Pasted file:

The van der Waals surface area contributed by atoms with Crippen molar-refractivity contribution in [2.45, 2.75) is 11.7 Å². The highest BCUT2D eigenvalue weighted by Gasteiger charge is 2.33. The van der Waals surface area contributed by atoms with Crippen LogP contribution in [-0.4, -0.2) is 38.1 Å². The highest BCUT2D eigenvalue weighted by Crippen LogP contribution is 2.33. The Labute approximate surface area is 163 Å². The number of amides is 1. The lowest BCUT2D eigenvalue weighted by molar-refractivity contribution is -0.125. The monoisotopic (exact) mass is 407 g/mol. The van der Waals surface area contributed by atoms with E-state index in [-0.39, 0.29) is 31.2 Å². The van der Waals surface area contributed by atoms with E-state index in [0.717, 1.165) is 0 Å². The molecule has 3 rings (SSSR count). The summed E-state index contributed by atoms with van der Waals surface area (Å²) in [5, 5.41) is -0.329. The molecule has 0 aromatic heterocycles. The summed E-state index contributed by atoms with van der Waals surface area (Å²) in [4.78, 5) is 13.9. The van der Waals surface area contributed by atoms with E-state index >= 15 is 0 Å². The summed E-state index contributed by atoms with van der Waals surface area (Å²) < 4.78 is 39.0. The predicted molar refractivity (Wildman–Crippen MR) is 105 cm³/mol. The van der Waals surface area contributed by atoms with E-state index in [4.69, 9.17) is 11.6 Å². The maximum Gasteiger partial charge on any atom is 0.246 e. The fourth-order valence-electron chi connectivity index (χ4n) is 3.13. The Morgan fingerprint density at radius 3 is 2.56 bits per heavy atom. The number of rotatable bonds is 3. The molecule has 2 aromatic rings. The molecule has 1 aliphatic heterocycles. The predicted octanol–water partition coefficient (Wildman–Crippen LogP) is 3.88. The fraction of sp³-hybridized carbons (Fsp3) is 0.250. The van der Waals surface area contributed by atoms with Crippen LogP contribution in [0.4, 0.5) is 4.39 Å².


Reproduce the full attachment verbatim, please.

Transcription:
The van der Waals surface area contributed by atoms with Crippen molar-refractivity contribution in [2.45, 2.75) is 11.7 Å². The highest BCUT2D eigenvalue weighted by Gasteiger charge is 2.33. The van der Waals surface area contributed by atoms with Crippen LogP contribution in [-0.4, -0.2) is 38.1 Å². The highest BCUT2D eigenvalue weighted by Crippen LogP contribution is 2.33. The Labute approximate surface area is 163 Å². The number of amides is 1. The lowest BCUT2D eigenvalue weighted by molar-refractivity contribution is -0.125. The monoisotopic (exact) mass is 407 g/mol. The van der Waals surface area contributed by atoms with E-state index in [-0.39, 0.29) is 31.2 Å². The van der Waals surface area contributed by atoms with E-state index in [0.717, 1.165) is 0 Å². The molecule has 3 rings (SSSR count). The summed E-state index contributed by atoms with van der Waals surface area (Å²) in [5, 5.41) is -0.329. The molecule has 0 aromatic heterocycles. The summed E-state index contributed by atoms with van der Waals surface area (Å²) in [4.78, 5) is 13.9. The van der Waals surface area contributed by atoms with E-state index >= 15 is 0 Å². The summed E-state index contributed by atoms with van der Waals surface area (Å²) < 4.78 is 39.0. The predicted molar refractivity (Wildman–Crippen MR) is 105 cm³/mol. The van der Waals surface area contributed by atoms with E-state index in [4.69, 9.17) is 11.6 Å². The maximum Gasteiger partial charge on any atom is 0.246 e. The fourth-order valence-electron chi connectivity index (χ4n) is 3.13. The Morgan fingerprint density at radius 3 is 2.56 bits per heavy atom. The number of rotatable bonds is 3. The molecule has 2 aromatic rings. The molecule has 1 aliphatic heterocycles. The predicted octanol–water partition coefficient (Wildman–Crippen LogP) is 3.88. The fraction of sp³-hybridized carbons (Fsp3) is 0.250. The van der Waals surface area contributed by atoms with Crippen LogP contribution in [0.4, 0.5) is 4.39 Å².